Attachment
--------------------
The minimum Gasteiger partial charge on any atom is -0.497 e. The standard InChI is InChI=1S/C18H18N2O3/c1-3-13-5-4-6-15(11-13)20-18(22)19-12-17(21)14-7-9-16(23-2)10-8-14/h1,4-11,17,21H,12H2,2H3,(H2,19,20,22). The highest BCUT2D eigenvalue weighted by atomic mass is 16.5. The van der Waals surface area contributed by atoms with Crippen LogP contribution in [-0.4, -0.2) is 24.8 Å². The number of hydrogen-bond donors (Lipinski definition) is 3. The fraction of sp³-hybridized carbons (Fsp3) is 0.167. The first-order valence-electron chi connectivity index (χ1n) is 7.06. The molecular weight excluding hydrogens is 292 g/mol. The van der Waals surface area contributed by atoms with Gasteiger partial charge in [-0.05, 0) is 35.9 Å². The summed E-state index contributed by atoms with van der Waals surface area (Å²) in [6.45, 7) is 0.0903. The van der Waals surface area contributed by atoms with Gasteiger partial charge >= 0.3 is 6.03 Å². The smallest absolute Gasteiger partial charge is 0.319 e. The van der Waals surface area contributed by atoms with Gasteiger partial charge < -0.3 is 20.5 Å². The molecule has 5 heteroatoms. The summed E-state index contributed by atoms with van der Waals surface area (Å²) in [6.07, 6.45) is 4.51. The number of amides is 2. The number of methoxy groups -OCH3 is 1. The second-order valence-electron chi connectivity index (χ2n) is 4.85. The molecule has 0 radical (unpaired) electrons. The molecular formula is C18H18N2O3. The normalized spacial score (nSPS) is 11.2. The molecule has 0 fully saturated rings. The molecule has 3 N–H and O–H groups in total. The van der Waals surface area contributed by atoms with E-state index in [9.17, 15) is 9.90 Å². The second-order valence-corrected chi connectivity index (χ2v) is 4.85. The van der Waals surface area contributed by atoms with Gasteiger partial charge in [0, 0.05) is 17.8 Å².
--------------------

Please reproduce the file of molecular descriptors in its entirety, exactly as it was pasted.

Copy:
The minimum Gasteiger partial charge on any atom is -0.497 e. The standard InChI is InChI=1S/C18H18N2O3/c1-3-13-5-4-6-15(11-13)20-18(22)19-12-17(21)14-7-9-16(23-2)10-8-14/h1,4-11,17,21H,12H2,2H3,(H2,19,20,22). The highest BCUT2D eigenvalue weighted by atomic mass is 16.5. The van der Waals surface area contributed by atoms with Crippen LogP contribution in [-0.4, -0.2) is 24.8 Å². The number of hydrogen-bond donors (Lipinski definition) is 3. The fraction of sp³-hybridized carbons (Fsp3) is 0.167. The first-order valence-electron chi connectivity index (χ1n) is 7.06. The molecular weight excluding hydrogens is 292 g/mol. The van der Waals surface area contributed by atoms with Gasteiger partial charge in [-0.05, 0) is 35.9 Å². The summed E-state index contributed by atoms with van der Waals surface area (Å²) in [6.45, 7) is 0.0903. The van der Waals surface area contributed by atoms with Gasteiger partial charge >= 0.3 is 6.03 Å². The smallest absolute Gasteiger partial charge is 0.319 e. The van der Waals surface area contributed by atoms with Gasteiger partial charge < -0.3 is 20.5 Å². The molecule has 5 heteroatoms. The summed E-state index contributed by atoms with van der Waals surface area (Å²) in [6.07, 6.45) is 4.51. The number of amides is 2. The number of methoxy groups -OCH3 is 1. The second-order valence-electron chi connectivity index (χ2n) is 4.85. The molecule has 0 radical (unpaired) electrons. The molecular formula is C18H18N2O3. The normalized spacial score (nSPS) is 11.2. The molecule has 0 fully saturated rings. The molecule has 3 N–H and O–H groups in total. The van der Waals surface area contributed by atoms with E-state index in [9.17, 15) is 9.90 Å². The second-order valence-corrected chi connectivity index (χ2v) is 4.85. The van der Waals surface area contributed by atoms with Gasteiger partial charge in [0, 0.05) is 17.8 Å².